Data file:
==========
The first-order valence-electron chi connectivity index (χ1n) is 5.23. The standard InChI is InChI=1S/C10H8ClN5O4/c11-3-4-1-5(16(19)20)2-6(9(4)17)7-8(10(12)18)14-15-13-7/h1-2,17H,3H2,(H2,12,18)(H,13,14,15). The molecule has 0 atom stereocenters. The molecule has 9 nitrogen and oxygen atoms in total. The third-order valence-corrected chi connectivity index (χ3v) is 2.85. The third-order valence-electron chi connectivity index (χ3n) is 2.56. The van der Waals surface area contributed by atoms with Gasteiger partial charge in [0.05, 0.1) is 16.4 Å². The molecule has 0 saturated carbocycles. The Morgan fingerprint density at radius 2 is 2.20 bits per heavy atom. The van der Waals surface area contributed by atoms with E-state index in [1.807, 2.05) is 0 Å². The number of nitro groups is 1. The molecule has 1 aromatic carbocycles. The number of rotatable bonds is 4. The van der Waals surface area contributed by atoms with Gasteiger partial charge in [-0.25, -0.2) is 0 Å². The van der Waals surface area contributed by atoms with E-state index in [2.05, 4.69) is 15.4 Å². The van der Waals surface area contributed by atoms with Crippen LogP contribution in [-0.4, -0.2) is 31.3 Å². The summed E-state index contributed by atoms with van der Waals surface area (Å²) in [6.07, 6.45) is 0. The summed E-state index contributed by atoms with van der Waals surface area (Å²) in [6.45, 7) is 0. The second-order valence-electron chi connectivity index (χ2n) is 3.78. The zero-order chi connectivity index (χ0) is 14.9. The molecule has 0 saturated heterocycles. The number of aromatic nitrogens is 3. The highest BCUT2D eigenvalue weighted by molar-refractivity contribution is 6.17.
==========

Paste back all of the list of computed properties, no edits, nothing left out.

The first-order valence-electron chi connectivity index (χ1n) is 5.23. The standard InChI is InChI=1S/C10H8ClN5O4/c11-3-4-1-5(16(19)20)2-6(9(4)17)7-8(10(12)18)14-15-13-7/h1-2,17H,3H2,(H2,12,18)(H,13,14,15). The molecule has 0 atom stereocenters. The molecule has 9 nitrogen and oxygen atoms in total. The third-order valence-corrected chi connectivity index (χ3v) is 2.85. The third-order valence-electron chi connectivity index (χ3n) is 2.56. The van der Waals surface area contributed by atoms with Gasteiger partial charge in [0.05, 0.1) is 16.4 Å². The molecule has 0 saturated carbocycles. The Morgan fingerprint density at radius 2 is 2.20 bits per heavy atom. The van der Waals surface area contributed by atoms with E-state index in [1.807, 2.05) is 0 Å². The number of nitro groups is 1. The molecule has 1 aromatic carbocycles. The number of rotatable bonds is 4. The van der Waals surface area contributed by atoms with Gasteiger partial charge in [-0.25, -0.2) is 0 Å². The van der Waals surface area contributed by atoms with E-state index in [2.05, 4.69) is 15.4 Å². The van der Waals surface area contributed by atoms with Crippen LogP contribution in [-0.4, -0.2) is 31.3 Å². The summed E-state index contributed by atoms with van der Waals surface area (Å²) in [6.07, 6.45) is 0. The summed E-state index contributed by atoms with van der Waals surface area (Å²) in [6.45, 7) is 0. The second-order valence-electron chi connectivity index (χ2n) is 3.78. The zero-order chi connectivity index (χ0) is 14.9. The molecule has 0 saturated heterocycles. The number of aromatic nitrogens is 3. The highest BCUT2D eigenvalue weighted by molar-refractivity contribution is 6.17.